I am incredibly professional when I am teaching or working with others. I measure my words and do my best not to say anything that might be disturbing to the people around me. I learned long ago that there are different levels of speaking. The formal level is the only one that is totally appropriate for a work environment. It is a way of talking that ensures that nobody will be offended by whatever is said. I was very good at leaving opinions, curse words, and insults out of my teaching vocabulary. My words would have passed muster in church and in front of my mother.
Each of us also has both an informal and an intimate manner of speaking. Informal conversations are more relaxed with less concern about using certain words or phrases that may be a bit brash. If we are wise we generally reserve such language for gatherings with acquaintances We feel freer to punctuate our comments with vernacular and jokes that might be misunderstood in a more formal setting. We use our most intimate language with those whom we most trust to understand our meanings and love us even when we sometimes say something that should have been left unsaid. In other words, if we are wise we will think about how to speak and what to say before we just blurt things out.
Social media has provided people with a forum for voicing their views with a certain level of anonymity. Sometimes in the heat of a moment we type our reactive thoughts and press return before we have even given ourselves time to think about what we have said. Opinionated battles ensue and sometimes friendships end on the battlefield of Facebook or Twitter. In retrospect we may regret that we were so hasty to voice our views, to argue with someone even knowing that we were never going to change their minds. We castigate ourselves for being so hasty but our words are already out there and we can’t take them back.
During the height of the Covid pandemic most of us were somewhat isolated. Families were homebound with parents and children using the Internet to work and attend classes. We learned to order things online and pickup groceries from our cars. It was a rather lonely time when nobody was having parties or meeting for lunch or dinner. We “met” each other on FaceTime or Zoom. We kept track of everyone’s status by phone, text, Facebook or Instagram. To say that society was a bit beside itself would be an understatement. We were literally fighting among ourselves over how best to react the the virus.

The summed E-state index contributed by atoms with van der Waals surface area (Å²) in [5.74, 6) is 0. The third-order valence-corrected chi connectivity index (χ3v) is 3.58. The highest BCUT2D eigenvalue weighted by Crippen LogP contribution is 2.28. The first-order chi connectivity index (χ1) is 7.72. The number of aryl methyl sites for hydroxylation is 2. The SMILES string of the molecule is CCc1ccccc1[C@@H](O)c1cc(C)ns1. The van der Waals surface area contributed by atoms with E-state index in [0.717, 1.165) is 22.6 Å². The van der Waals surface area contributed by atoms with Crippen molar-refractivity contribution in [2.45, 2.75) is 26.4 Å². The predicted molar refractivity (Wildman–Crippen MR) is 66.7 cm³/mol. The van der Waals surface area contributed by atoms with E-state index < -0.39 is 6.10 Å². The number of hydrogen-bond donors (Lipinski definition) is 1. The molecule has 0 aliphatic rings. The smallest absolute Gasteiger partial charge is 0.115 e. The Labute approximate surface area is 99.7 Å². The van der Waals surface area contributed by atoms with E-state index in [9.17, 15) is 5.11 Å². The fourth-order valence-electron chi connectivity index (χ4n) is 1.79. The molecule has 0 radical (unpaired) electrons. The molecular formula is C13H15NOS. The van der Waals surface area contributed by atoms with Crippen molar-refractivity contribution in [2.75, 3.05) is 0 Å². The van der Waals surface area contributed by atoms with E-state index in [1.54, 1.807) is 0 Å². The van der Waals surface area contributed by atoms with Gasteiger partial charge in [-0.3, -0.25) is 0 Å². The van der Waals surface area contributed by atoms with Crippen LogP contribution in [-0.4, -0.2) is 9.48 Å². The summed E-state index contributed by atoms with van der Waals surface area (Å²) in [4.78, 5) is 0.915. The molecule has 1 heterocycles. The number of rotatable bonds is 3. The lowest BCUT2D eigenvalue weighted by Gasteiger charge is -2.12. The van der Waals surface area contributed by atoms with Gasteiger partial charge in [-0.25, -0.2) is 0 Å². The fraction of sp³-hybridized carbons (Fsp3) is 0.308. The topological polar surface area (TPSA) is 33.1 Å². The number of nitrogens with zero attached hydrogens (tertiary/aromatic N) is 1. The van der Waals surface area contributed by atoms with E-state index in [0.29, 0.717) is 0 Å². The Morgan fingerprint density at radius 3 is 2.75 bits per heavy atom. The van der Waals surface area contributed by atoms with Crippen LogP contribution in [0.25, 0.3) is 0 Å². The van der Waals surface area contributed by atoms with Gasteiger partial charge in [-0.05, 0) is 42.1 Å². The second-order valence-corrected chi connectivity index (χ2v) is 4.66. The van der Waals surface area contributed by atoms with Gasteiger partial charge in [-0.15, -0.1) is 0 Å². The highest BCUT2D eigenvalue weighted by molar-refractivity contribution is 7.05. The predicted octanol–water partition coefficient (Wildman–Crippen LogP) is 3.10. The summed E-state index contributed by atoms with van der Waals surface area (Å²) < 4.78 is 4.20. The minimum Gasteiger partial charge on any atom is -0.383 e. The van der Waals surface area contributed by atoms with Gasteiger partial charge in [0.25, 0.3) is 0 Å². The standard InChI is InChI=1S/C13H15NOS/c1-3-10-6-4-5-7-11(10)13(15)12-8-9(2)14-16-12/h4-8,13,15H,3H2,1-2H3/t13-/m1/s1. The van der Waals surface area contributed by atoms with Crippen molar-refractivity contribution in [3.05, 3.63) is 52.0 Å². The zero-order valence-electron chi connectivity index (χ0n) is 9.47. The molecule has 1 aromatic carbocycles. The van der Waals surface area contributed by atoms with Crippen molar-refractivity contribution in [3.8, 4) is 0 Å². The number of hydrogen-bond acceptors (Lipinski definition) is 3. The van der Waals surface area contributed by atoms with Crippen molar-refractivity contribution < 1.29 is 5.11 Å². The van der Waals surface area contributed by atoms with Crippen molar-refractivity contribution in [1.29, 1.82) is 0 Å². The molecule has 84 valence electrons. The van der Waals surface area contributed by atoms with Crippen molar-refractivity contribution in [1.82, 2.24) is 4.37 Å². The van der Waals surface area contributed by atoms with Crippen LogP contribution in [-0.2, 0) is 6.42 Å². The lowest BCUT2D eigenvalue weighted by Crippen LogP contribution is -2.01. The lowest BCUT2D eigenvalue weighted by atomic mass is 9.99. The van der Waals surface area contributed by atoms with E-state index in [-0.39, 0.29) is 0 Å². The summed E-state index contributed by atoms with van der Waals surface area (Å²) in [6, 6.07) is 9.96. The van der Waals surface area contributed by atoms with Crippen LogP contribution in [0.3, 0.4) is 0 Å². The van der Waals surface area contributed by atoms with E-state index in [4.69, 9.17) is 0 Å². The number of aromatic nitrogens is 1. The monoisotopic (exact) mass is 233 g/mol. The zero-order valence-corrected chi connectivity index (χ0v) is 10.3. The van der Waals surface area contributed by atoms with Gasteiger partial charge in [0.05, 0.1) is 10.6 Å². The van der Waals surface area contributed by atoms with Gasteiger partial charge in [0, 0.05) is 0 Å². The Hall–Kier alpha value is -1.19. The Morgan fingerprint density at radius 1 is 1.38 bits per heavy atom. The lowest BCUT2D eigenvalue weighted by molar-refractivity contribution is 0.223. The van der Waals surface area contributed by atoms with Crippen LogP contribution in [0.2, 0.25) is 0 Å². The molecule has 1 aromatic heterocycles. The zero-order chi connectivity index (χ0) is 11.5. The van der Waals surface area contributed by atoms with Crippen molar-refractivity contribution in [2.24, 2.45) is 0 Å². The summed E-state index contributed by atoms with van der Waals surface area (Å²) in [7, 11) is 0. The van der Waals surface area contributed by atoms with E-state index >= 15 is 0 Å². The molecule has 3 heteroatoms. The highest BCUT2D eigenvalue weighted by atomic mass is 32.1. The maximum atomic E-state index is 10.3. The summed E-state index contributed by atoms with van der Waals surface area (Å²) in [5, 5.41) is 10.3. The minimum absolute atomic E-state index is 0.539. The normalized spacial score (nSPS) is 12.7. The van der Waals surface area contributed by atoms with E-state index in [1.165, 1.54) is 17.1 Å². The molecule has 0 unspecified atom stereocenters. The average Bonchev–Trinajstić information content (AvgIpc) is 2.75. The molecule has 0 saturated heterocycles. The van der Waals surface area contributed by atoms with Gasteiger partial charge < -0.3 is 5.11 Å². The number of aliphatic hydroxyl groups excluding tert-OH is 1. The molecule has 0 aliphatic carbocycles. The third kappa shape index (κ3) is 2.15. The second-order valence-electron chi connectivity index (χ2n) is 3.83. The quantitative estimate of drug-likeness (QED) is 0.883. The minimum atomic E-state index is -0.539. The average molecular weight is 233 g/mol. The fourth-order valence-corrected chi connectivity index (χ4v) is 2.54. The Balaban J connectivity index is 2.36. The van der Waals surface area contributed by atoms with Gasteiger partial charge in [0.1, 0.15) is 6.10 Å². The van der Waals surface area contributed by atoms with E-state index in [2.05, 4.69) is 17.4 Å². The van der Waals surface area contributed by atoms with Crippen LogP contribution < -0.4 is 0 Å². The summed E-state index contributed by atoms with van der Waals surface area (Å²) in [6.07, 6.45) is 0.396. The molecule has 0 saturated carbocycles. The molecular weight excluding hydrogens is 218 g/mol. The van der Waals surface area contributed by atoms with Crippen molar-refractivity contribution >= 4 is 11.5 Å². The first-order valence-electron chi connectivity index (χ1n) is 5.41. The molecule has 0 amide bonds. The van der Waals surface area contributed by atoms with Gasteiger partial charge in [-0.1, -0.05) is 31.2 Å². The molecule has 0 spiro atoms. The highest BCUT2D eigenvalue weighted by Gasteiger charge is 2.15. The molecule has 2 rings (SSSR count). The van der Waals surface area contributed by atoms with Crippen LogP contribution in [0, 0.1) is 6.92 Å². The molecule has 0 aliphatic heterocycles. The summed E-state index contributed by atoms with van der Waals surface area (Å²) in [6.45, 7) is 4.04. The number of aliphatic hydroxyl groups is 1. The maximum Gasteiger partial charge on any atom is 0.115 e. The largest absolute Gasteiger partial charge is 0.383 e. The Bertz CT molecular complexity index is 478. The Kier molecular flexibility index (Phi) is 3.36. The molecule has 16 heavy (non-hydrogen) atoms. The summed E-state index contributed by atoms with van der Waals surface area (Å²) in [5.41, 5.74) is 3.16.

Sometimes the conversations became heated with emotions. I tried to calm myself whenever anyone became especially anxious and cantankerous. I knew that we were all suffering from the incredible stress that Covid had imposed on the entire world. With a presidential election added to the mix, tempers flared. Discussions sometimes devolved into name calling. Friends were unfriending friends. Too much that should not have been said or should have been said in a kinder way was being voiced or typed without thinking.
Along the way I lost a few people who were only casual friends but sadly I also lost someone whom I love deeply and have known since I was six years old. She was like the sister that I never had. We grew up together, raised our children together, celebrated and grieved together, took trips together. Through it all our bond only seems to grow but in one fell swoop I damaged the relationship with words that I used without a thought about how they might sound. I had misjudged how safe it was to be my anxious self, but I realized immediately that my words had done irreparable damage. There was no acceptable explanation or penance capable of healing the fracture.
I have gone back to that moment thousands of times. I have berated myself for being so hasty because I am a student of words and ways of expressing myself. I should have known better. I have grieved over the loss of someone who had been so special to me for most of my life. I have had to move on and simply accept the loss knowing that it did not have to happen if I had simply taken a deep breath and measured my words more carefully.
I wonder how many marriages have ended because of words. What we say is powerful and it sticks with people even if we do not mean what we have said. I had learned in my education classes that we all know the triggers that hurt people with whom we are very close. It is our responsibility not to use those comments to hurt them. I had been an almost religious follower of that concept but I spoke before considering my words on that day that I lost my friend. I have seen firsthand how hurtful that can be for the person on the receiving end of an ill measured comment.
I suppose that if we all took a deep breath before saying or writing something we might eliminate a great deal of sorrow in this world. The old saw that sticks and stone can break bones but words can never hurt is patently untrue. Sometimes what we say wounds more deeply than a slap in the face. We teach ourselves to never physically assault someone. We have to be as careful with our words as we are with our hands.